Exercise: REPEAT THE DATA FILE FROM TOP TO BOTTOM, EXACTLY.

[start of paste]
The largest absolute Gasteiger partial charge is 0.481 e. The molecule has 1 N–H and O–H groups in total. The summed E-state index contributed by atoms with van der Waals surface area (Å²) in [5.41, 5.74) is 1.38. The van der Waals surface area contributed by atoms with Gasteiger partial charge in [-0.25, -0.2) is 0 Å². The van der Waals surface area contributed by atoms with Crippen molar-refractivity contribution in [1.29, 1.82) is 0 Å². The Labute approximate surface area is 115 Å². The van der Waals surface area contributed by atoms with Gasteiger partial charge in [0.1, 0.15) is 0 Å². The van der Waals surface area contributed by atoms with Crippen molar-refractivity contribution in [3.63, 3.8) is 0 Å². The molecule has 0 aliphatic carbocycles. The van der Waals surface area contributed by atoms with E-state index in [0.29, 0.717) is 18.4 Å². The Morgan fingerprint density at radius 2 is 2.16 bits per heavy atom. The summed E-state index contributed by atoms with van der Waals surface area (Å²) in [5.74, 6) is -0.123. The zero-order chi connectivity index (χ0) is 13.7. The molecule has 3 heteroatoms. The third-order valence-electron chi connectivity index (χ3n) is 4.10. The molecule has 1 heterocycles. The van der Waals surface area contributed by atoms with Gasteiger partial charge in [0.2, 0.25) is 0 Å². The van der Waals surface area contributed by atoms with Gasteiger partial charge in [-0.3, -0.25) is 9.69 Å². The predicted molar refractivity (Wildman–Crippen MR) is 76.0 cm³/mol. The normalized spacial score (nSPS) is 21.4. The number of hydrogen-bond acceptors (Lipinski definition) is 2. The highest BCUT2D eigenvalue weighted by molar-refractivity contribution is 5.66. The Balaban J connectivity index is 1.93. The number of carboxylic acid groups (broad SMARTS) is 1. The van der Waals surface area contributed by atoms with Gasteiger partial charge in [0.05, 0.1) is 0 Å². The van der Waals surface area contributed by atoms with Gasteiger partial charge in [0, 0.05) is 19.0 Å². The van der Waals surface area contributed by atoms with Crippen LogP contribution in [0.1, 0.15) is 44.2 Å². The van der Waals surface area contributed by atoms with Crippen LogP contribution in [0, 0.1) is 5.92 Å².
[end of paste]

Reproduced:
The largest absolute Gasteiger partial charge is 0.481 e. The molecule has 1 N–H and O–H groups in total. The summed E-state index contributed by atoms with van der Waals surface area (Å²) in [5.41, 5.74) is 1.38. The van der Waals surface area contributed by atoms with Gasteiger partial charge in [-0.25, -0.2) is 0 Å². The van der Waals surface area contributed by atoms with Crippen molar-refractivity contribution in [1.29, 1.82) is 0 Å². The Labute approximate surface area is 115 Å². The van der Waals surface area contributed by atoms with Gasteiger partial charge in [0.1, 0.15) is 0 Å². The van der Waals surface area contributed by atoms with Crippen molar-refractivity contribution in [3.63, 3.8) is 0 Å². The molecule has 0 aliphatic carbocycles. The van der Waals surface area contributed by atoms with E-state index in [0.29, 0.717) is 18.4 Å². The Morgan fingerprint density at radius 2 is 2.16 bits per heavy atom. The summed E-state index contributed by atoms with van der Waals surface area (Å²) in [5.74, 6) is -0.123. The zero-order chi connectivity index (χ0) is 13.7. The molecule has 3 heteroatoms. The third-order valence-electron chi connectivity index (χ3n) is 4.10. The molecule has 1 heterocycles. The van der Waals surface area contributed by atoms with Gasteiger partial charge in [0.2, 0.25) is 0 Å². The van der Waals surface area contributed by atoms with Gasteiger partial charge in [-0.3, -0.25) is 9.69 Å². The predicted molar refractivity (Wildman–Crippen MR) is 76.0 cm³/mol. The normalized spacial score (nSPS) is 21.4. The number of hydrogen-bond acceptors (Lipinski definition) is 2. The highest BCUT2D eigenvalue weighted by molar-refractivity contribution is 5.66. The Balaban J connectivity index is 1.93. The number of carboxylic acid groups (broad SMARTS) is 1. The van der Waals surface area contributed by atoms with Gasteiger partial charge in [0.05, 0.1) is 0 Å². The van der Waals surface area contributed by atoms with Gasteiger partial charge in [0, 0.05) is 19.0 Å². The van der Waals surface area contributed by atoms with Crippen LogP contribution in [0.1, 0.15) is 44.2 Å². The van der Waals surface area contributed by atoms with Crippen LogP contribution in [0, 0.1) is 5.92 Å².